Sports Spectrum Weekly

Phillies' Andrew McCutchen pens speech for MLB opener with his identity in Christ

The 2020 Major League Baseball season finally began on Thursday with two games after a four-month layoff due to the COVID-19 pandemic. And although things will look a little different in 2020, the unmistakable crack of the bat and clap of the glove left fans everywhere giddy.

One of those two Thursday games pitted the defending World Series-champion Washington Nationals against the New York Yankees. Leading up to the game, which many would be watching, Philadelphia Phillies outfielder Andrew McCutchen saw an opportunity to address injustice.

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With his wife, Maria, McCutchen wrote a speech that was read over the loudspeaker by actor Morgan Freeman before the game began.

McCutchen’s speech concluded with a call for unity and equality for all people, in Major League Baseball and beyond: “Today, and every day, we come together as brothers, as equals, all with the same goal — to level the playing field. To change the injustices. Equality is not just a word. It’s our right. Today, we stand as men from 25 nations on six continents. Today, we are one.”

Players and coaches from both teams lined up along the first and third base lines and held a long, black tapestry while Freeman read McCutchen’s speech. As he finished, everyone took a knee briefly and bowed their heads. Then they all stood as the national anthem was played.

“This is a moment for us to honor each other, to honor the things that we’re going through,” McCutchen told ESPN. “With the social injustices we’re going through in this country, with the things that exist outside our nation — places like Venezuela, the Dominican Republic. To honor that and show that we honor each other, that we have each other’s back, that we’re going to fight for each other.”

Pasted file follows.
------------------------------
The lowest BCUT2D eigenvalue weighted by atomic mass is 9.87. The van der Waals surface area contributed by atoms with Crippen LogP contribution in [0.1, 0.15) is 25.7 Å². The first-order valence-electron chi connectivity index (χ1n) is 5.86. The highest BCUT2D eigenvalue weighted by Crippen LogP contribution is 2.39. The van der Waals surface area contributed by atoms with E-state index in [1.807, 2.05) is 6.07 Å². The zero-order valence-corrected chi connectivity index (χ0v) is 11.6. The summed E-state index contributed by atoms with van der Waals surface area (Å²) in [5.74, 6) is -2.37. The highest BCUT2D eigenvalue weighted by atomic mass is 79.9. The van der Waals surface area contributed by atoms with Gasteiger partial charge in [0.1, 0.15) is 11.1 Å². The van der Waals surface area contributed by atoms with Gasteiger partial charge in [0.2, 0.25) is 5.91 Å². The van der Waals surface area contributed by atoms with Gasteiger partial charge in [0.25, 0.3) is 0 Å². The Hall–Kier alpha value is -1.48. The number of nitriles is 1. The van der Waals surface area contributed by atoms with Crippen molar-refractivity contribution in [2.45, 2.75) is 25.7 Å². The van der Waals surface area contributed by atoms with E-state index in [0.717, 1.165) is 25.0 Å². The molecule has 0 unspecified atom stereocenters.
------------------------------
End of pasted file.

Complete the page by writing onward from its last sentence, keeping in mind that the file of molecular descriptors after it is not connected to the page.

McCutchen has garnered quite a bit of respect as an outfielder since he made his MLB debut in 2009 for the Pittsburgh Pirates. He’s made five All-Star appearances, captured four Silver Slugger Awards and a Gold Glove Award, and was the 2013 National League MVP.

All the while, the 33-year-old has shared that his faith in Christ is what is most important to him. McCutchen, who ended last season prematurely with a torn ACL, said that he is grateful for the time at home to heal and spend time with his family.

“I’ve been thanking God,” he said last month. “Something that I felt like was so horrible and it was, having the injury, ended up being something that was very beautiful because I was able to [enjoy] so many things that I’ve gotten out of this and realized that God is using this for good. Romans 8:28 — He’s using what I’m going through, He’s using it for His good. And I realize that. He shows me here and there that the injury was tough, not playing the game was tough, but there’s beauty that comes out of it.”

McCutchen also detailed how his parents instilled faith in him from a young age, taking him to church multiple nights every week. His father was even a youth pastor. Yet McCutchen said that his relationship with Christ truly became his own when he decided to get baptized at the age of 16.

“That moment was really the moment where I felt I really had my own relationship with Jesus,” McCutchen said. “It wasn’t something that was just taught to me or something that was forced upon me, it was actually my own decision.”

As a guest on the Sports Spectrum Podcast in March 2019, McCutchen said his faith in Christ has helped keep baseball in perspective for him.

“This game is amazing and it is important, and I realize that,” he said, “but God is more important than the game.”

“Jesus’ love never changes,” McCutchen said in June. “It doesn’t matter how well I do or how bad I do, His love for me never, never changes and it never will.”

McCutchen’s Philadelphia Phillies will open the season at home against the Miami Marlins on Friday as the MLB season kicks into full swing.

“And we know that in all things God works for the good of those who love Him, who have been called according to His purpose.” — Romans 8:28

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